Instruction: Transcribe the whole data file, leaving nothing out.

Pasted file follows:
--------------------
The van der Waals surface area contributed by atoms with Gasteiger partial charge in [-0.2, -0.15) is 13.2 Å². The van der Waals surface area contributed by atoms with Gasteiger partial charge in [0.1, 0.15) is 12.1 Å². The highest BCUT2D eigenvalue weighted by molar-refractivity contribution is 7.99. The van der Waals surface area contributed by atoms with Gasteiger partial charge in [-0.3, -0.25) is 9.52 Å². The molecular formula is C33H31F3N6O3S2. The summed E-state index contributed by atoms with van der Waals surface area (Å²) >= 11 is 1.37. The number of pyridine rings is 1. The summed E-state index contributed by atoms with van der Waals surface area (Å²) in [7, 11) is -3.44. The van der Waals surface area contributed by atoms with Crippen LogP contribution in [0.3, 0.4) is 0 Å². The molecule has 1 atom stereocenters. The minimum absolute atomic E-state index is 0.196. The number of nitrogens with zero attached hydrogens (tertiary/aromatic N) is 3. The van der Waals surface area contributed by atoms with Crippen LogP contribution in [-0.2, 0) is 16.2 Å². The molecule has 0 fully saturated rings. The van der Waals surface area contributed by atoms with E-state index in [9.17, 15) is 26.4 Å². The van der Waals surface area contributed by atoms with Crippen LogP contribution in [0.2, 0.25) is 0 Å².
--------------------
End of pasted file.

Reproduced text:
The van der Waals surface area contributed by atoms with Gasteiger partial charge in [-0.2, -0.15) is 13.2 Å². The van der Waals surface area contributed by atoms with Gasteiger partial charge in [0.1, 0.15) is 12.1 Å². The highest BCUT2D eigenvalue weighted by molar-refractivity contribution is 7.99. The van der Waals surface area contributed by atoms with Gasteiger partial charge in [-0.3, -0.25) is 9.52 Å². The molecular formula is C33H31F3N6O3S2. The summed E-state index contributed by atoms with van der Waals surface area (Å²) >= 11 is 1.37. The number of pyridine rings is 1. The summed E-state index contributed by atoms with van der Waals surface area (Å²) in [7, 11) is -3.44. The van der Waals surface area contributed by atoms with Crippen LogP contribution in [0.3, 0.4) is 0 Å². The molecule has 1 atom stereocenters. The minimum absolute atomic E-state index is 0.196. The number of nitrogens with zero attached hydrogens (tertiary/aromatic N) is 3. The van der Waals surface area contributed by atoms with Crippen LogP contribution in [-0.2, 0) is 16.2 Å². The molecule has 0 fully saturated rings. The van der Waals surface area contributed by atoms with E-state index in [9.17, 15) is 26.4 Å². The van der Waals surface area contributed by atoms with Crippen LogP contribution in [0.2, 0.25) is 0 Å².